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This morning I came across this story on the Forbes website:

Every morning, Doris commuted to her Boston job from her suburban home because, simply put, “I can’t afford Boston rents.” 

This may soon change. The suburbs are rebounding faster than the cities from the depressing effect the pandemic has exerted on American housing. A new report from Apartment List, a national platform for apartment listings, shows that while many large cities are getting cheaper, rents are actually rising in surrounding suburban communities.

Boston Apartment Rents are Declining

Following the COVID-19 pandemic and ensuing economic downturn, rental markets across the country experienced an uncharacteristic decline in rent prices. Nationally, rents dropped 1.3 percent from March to June, a time period when rent prices rose roughly 2 percent in each of the three previous years.

According to the Apartment List research, which draws on data collected by the Census Bureau as well as internal data from apartment listings, suburban rents are outpacing city rents in 27 out of 30 major metropolitan areas.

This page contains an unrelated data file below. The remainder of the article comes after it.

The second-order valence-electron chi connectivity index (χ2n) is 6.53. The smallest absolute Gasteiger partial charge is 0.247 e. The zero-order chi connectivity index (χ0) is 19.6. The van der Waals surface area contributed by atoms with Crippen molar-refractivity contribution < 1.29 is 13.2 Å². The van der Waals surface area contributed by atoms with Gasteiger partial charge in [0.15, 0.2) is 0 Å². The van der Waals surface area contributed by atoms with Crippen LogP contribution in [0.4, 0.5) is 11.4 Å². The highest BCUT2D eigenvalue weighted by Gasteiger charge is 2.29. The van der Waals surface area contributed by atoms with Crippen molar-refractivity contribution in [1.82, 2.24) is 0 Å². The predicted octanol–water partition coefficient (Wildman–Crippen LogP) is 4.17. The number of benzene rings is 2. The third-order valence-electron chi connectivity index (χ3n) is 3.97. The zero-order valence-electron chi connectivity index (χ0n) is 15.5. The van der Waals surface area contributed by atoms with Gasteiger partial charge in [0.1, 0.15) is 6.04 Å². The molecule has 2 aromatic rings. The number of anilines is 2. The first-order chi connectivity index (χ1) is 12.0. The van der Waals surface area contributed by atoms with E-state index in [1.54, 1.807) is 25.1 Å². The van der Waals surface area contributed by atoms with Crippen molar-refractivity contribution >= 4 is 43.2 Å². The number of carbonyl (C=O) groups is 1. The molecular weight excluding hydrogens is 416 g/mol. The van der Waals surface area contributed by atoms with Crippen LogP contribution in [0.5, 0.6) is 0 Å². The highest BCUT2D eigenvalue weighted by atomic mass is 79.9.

In Boston, rents in the city are down 7.8% since January. New York rents have dropped 13%, and, above all, San Francisco rents have taken an 18% tumble.

In these pricy cities, rents in nearby suburban areas are, on average, down, too. In Boston, for example, they are down by 3.4%. When housing is at a premium, as in Boston, New York, and San Francisco, the suburbs become de facto bedroom communities.

Boston Real Estate and the Bottom Line

Warnock says, “There are a number of reasons why rent trends in the principal cities do not mirror those of nearby suburbs. The pandemic’s effects on everyday life have certainly been more pronounced in cities than suburbs. Shelter-in-place requirements and business restrictions have ground to a halt many of the events and amenities that attract people to cities in the first place: live entertainment, bars and restaurants, public festivals, and the like. Many renters today are questioning whether it still makes sense to pay a premium for city living.”

Doris may be the happy beneficiary of that shift

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